Confederation Centre Launches Virtual Exhibition - Telling Stories -Narratives of Nationhood

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The bilingual Telling website, located at http://www.nationhood.ca, consists of 4,000 digitized works of art from Canadian gallery collections and 400 complementary lesson plans. Designed for Canadian teachers, students from kindergarten to Grade 12, and the general public, the site uses symbols and icons in Canadian artworks to teach viewers about Canadian history and heritage, identity, culture, geography, and politics. Works from Robert Harris are just one of the many famous art items available for viewing.

The Confederation Centre Art Gallery launched its second virtual exhibition, Telling Stories: Narratives of Nationhood, today at the Atlantic Technology Centre.

The bilingual Telling Stories: Narratives of Nationhood website, located at http://www.nationhood.ca, consists of 4,000 digitized works of art from Canadian gallery collections and 400 complementary lesson plans developed by 16 educators from Prince Edward Island and Nova Scotia. Designed for use by Canadian teachers, students from kindergarten to Grade 12, and the general public, the site uses symbols and icons in Canadian artworks to teach viewers about Canadian history and heritage, identity, culture, geography, and politics.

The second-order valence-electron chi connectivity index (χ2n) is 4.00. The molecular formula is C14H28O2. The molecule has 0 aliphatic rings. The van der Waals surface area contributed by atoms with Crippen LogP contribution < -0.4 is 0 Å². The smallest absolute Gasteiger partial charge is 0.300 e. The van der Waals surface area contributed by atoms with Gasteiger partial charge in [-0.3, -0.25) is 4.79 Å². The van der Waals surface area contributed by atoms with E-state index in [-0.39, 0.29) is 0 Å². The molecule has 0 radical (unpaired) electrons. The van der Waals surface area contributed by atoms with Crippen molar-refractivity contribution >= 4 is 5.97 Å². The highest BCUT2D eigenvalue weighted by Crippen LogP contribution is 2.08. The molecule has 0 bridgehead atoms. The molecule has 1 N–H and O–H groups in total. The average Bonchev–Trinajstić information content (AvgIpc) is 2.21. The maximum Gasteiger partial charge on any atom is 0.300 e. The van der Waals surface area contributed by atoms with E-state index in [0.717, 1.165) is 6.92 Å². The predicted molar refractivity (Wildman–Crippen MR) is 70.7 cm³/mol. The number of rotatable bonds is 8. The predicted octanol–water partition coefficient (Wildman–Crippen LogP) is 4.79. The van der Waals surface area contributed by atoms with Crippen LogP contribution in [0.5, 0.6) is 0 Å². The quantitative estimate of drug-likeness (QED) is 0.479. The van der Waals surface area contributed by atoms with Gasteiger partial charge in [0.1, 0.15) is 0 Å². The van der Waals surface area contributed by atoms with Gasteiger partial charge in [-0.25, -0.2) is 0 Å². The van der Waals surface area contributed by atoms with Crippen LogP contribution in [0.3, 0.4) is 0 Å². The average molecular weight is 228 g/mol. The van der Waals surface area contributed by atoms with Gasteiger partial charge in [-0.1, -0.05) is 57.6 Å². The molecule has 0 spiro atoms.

“The story of Canada is told by many voices, and in many ways it is a story that is constantly changing,” says Jon Tupper, director of the Art Gallery. “This country is made up of diverse regions, communities and individuals, each with their own story of what Canada is. It is this collage of identities that has come to represent Canada, and nowhere is this more evident than in the cultural expression of our artists. Telling Stories looks at how art reflects our society and how it interprets and responds to the important ideas and issues of our times.”

Telling Stories uses art in an educational context to raise awareness among Canadians, particularly youth, about the diversity of Canadian history and culture, to increase visual and media literacy, and to encourage critical thinking and self-expression. The site is designed with seven modules, each with works of art and lesson plans developed around a particular theme. Teachers can download or view the lesson plans and associated works of art, and use them to create educational and interesting hands-on activities for their students. A print version, developed in 1998 by gallery curator Shauna McCabe in collaboration with the P.E.I. Department of Education, is being used at the Grade 8 level in Island schools.

Education Minister Mildred Dover said PEI students and teachers were very pleased to be involved in the development of lesson plans for the exhibition. “New technologies are making art a much more powerful and popular teaching and learning medium,” said the minister. “The virtual exhibition is a fine example of how technology and collaboration can be used to innovate learning in our schools and communities. We are very excited about how this project will enrich learning for Islanders and all Canadians.”

The Confederation Centre Art Gallery acknowledges its partners the P.E.I. Department of Education and the Atlantic Technology Centre, and the Canada Council for the Arts.

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Tracey Allen